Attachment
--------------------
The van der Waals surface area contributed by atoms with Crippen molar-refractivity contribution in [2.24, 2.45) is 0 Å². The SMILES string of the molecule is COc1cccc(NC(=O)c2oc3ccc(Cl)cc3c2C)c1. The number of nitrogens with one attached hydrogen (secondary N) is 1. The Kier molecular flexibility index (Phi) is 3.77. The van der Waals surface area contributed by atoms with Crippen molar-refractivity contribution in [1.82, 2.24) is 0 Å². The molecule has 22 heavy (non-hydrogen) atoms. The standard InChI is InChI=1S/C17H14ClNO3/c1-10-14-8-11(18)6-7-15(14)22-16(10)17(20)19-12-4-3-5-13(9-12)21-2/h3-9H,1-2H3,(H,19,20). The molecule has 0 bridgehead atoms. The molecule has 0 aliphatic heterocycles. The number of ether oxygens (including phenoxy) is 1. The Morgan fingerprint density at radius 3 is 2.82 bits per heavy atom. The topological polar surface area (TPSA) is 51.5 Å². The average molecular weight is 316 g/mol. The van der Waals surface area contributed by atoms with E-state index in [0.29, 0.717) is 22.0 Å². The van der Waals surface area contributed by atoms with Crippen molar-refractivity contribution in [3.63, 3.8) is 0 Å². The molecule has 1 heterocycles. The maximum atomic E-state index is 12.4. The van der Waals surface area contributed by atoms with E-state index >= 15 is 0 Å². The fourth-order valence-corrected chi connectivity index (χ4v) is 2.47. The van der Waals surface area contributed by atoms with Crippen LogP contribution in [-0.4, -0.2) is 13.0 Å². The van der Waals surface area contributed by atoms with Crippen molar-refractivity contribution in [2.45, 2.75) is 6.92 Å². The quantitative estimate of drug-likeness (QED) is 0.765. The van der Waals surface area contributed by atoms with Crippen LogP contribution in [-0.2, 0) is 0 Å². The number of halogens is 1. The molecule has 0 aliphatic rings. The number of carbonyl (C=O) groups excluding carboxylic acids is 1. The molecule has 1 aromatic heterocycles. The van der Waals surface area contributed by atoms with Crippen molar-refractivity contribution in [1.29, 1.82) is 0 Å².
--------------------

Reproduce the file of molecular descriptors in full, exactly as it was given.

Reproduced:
The van der Waals surface area contributed by atoms with Crippen molar-refractivity contribution in [2.24, 2.45) is 0 Å². The SMILES string of the molecule is COc1cccc(NC(=O)c2oc3ccc(Cl)cc3c2C)c1. The number of nitrogens with one attached hydrogen (secondary N) is 1. The Kier molecular flexibility index (Phi) is 3.77. The van der Waals surface area contributed by atoms with Crippen molar-refractivity contribution in [1.82, 2.24) is 0 Å². The molecule has 22 heavy (non-hydrogen) atoms. The standard InChI is InChI=1S/C17H14ClNO3/c1-10-14-8-11(18)6-7-15(14)22-16(10)17(20)19-12-4-3-5-13(9-12)21-2/h3-9H,1-2H3,(H,19,20). The molecule has 0 bridgehead atoms. The molecule has 0 aliphatic heterocycles. The number of ether oxygens (including phenoxy) is 1. The Morgan fingerprint density at radius 3 is 2.82 bits per heavy atom. The topological polar surface area (TPSA) is 51.5 Å². The average molecular weight is 316 g/mol. The van der Waals surface area contributed by atoms with E-state index in [0.29, 0.717) is 22.0 Å². The van der Waals surface area contributed by atoms with Crippen molar-refractivity contribution in [3.63, 3.8) is 0 Å². The molecule has 1 heterocycles. The maximum atomic E-state index is 12.4. The van der Waals surface area contributed by atoms with E-state index >= 15 is 0 Å². The fourth-order valence-corrected chi connectivity index (χ4v) is 2.47. The van der Waals surface area contributed by atoms with Crippen LogP contribution in [-0.4, -0.2) is 13.0 Å². The van der Waals surface area contributed by atoms with Crippen molar-refractivity contribution in [2.45, 2.75) is 6.92 Å². The quantitative estimate of drug-likeness (QED) is 0.765. The van der Waals surface area contributed by atoms with Crippen LogP contribution in [-0.2, 0) is 0 Å². The number of halogens is 1. The molecule has 0 aliphatic rings. The number of carbonyl (C=O) groups excluding carboxylic acids is 1. The molecule has 1 aromatic heterocycles. The van der Waals surface area contributed by atoms with Crippen molar-refractivity contribution in [1.29, 1.82) is 0 Å².